While emptying out closets is fine, let’s not forget this year to clean out our hearts
By George Valadie
I can’t believe she made me do it.
It’s not even February, and she made me take down our Christmas tree.
Not just taking the ornaments off—she’s made me do that before—but at least she’s let me keep the tree up until then. It’s pre-lit, we have a remote, I’d light it up every night of the year if I could.
No muss, no fuss.
But not this time.
“I’m done with it. It all goes out today!”
So the celebrations are apparently over. Our house—and the Church—have both entered Ordinary Time.
But more than just the tree, the Nativity, and the garland, Nancy is on a mission to de-deck our lives.
With a little holiday free time on her hands before our school resumed, she’s torn through our closets, emptied the pantry, reorganized the cabinets. Even the one under the sink. Yes, that one.
Not to rest, she’s also dreaming up major changes for the laundry room and the garage.
I don’t mind at all, really I don’t. Except for the fact that her plans often involve me.
She seems to have become the human embodiment of “less is more…,” her new watchwords for 2021.
We’re even tossing out the color on the walls as we’ll apparently soon be painting the downstairs, choosing from among six different shades—all that look remarkably like white.
“We’re getting rid of all this stuff around here,” she boldly proclaimed. “I’ve become a minimalist!”
“When?” I muttered to myself right after the Amazon truck left.
I did think she was creeping a little close to the line when she brought out some birthday cards I’d been keeping, asking, “Do you really want to hang onto these?”
She had retrieved them from my sock drawer, which I hadn’t been aware was in need of her redesign.
So I hid them in my T-shirt drawer, though I imagine it’s only a matter of time.
Not entirely sure but I’m guessing this new lifestyle of hers—I mean ours—may have been jumpstarted when we recently announced our impending retirements.
We’ve dreamed about it for years; discussed it more often of late; decided the time had come at last. At the end of the school year, we’ll find ourselves with a lot more time together.
The two of us. Just the two of us. Only the two of us.
She’s started asking, “We’ve worked together for so many years, what will we talk about without school?” And that fretful monologue generally ends with a frustrating “Do you think we’re even gonna talk at all?”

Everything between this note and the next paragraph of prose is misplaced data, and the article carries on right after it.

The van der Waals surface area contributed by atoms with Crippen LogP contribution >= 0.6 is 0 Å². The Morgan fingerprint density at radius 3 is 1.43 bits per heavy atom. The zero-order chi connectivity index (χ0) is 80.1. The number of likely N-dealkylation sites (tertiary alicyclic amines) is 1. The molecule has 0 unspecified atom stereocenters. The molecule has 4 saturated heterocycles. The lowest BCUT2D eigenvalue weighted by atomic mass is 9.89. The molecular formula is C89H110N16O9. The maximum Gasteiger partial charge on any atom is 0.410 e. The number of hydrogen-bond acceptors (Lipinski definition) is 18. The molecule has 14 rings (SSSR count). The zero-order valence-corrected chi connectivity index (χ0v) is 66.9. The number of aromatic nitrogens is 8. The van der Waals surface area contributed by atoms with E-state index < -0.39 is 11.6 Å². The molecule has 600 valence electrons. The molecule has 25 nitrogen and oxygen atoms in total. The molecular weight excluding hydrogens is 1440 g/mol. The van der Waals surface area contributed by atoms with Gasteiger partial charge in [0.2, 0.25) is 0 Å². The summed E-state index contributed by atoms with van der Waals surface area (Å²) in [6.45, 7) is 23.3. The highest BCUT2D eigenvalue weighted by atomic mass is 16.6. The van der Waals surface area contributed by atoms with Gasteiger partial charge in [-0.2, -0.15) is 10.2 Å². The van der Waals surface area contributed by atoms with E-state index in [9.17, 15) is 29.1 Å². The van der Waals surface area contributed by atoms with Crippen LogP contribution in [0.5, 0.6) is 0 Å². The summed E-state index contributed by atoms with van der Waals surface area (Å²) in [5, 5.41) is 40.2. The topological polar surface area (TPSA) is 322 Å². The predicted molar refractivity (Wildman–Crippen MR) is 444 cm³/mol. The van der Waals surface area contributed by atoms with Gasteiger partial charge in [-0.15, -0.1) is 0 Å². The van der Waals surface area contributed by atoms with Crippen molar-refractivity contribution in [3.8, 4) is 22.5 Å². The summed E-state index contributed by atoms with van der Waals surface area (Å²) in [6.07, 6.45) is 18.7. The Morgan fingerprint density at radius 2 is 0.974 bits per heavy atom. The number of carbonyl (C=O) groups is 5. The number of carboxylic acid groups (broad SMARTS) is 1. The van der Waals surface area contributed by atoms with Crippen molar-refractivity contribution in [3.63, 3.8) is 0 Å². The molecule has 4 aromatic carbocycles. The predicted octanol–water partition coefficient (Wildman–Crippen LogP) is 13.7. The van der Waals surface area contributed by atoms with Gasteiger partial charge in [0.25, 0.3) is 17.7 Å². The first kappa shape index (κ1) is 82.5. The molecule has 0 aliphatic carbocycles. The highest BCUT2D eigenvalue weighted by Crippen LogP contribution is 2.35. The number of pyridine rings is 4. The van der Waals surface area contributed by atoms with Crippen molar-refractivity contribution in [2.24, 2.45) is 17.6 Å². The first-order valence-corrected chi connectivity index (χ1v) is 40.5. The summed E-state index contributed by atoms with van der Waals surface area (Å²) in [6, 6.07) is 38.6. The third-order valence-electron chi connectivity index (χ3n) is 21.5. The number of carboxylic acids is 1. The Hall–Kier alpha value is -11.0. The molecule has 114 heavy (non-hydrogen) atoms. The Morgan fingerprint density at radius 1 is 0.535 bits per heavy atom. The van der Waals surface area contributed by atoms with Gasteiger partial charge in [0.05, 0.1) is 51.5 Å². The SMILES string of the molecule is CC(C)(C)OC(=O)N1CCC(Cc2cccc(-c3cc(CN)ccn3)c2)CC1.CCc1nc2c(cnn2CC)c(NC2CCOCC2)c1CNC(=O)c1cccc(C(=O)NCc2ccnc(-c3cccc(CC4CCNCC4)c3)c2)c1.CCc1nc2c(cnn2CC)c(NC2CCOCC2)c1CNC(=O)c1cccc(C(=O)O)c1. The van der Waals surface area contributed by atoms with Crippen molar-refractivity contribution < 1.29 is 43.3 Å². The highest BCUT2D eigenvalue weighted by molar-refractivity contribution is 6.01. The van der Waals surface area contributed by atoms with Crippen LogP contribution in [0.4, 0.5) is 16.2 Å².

“Sure we will, honey” keeps feeling like the only smart answer I should offer.
I think she doubts me so she’s just sure we’re in need of some projects. Fearful we’ll get bored with each other, she’s getting an early start on keeping us busy.
As if our previous projects have turned out all that well. Just hanging curtains and painting that one hallway six times bring back near-divorce nightmares I’d rather not relive.
But all in all, I think she may be on to something.
It’s not that we all have too much stuff. Some have hardly anything. Some have nothing at all.
But some of us do. Turns out we threw out 40-plus packets of to-go plastic silverware we’d apparently been hoarding for the end-times. Out went all the power cords we keep in the “this is where we’ll keep the power cords we might need someday” drawer.
We gave away clothes someone else could have been wearing. We discarded trinkets we used to love in hopes that someone else might feel as we once did.
But it’s way more than the stuff of our lives—I believe she’s right in that we need to devote less attention to the things and much more attention to the things that aren’t really things.
Relationships, families, prayer life, our care for one another and for ourselves. Just a few of life’s blessings that are far more important and deserve much more of our care.
“Less is more.”
We could easily give up the grudge we’ve been carrying for way too many years. The distaste—if not hatred—we harbor for that certain someone though we long ago forgot the details of a spat that happened too many years ago.
No need to hang onto that.
We could give up the control we feel we need to exert over our spouse, our kids, our co-workers.
That sort of effort just wears you out.
We could give up 10 minutes on our devices and swap for 10 minutes on our knees.
You can still argue with Him, but He actually hears you. Every word.
We could worry less about exercising our rights and focus more on exercising our brains and bodies. Turns out your rights don’t matter if you’re not here to enjoy them.
Anything else we could live without?
Hollering at drivers.
Posting insults to those who disagree.
Texting what we wouldn’t say in person.
Pretending we don’t matter to God.
Pretending God doesn’t matter to us.
Judging. Anybody. Anytime.
Hoping the homeless and hungry have someone to help them—someone else, that is.
Cleaning out closets and cleaning out hearts. Could be a great year!
Dear God—Please keep us mindful of how little you needed to change the world. Amen.
George Valadie is president of Notre Dame High School in Chattanooga.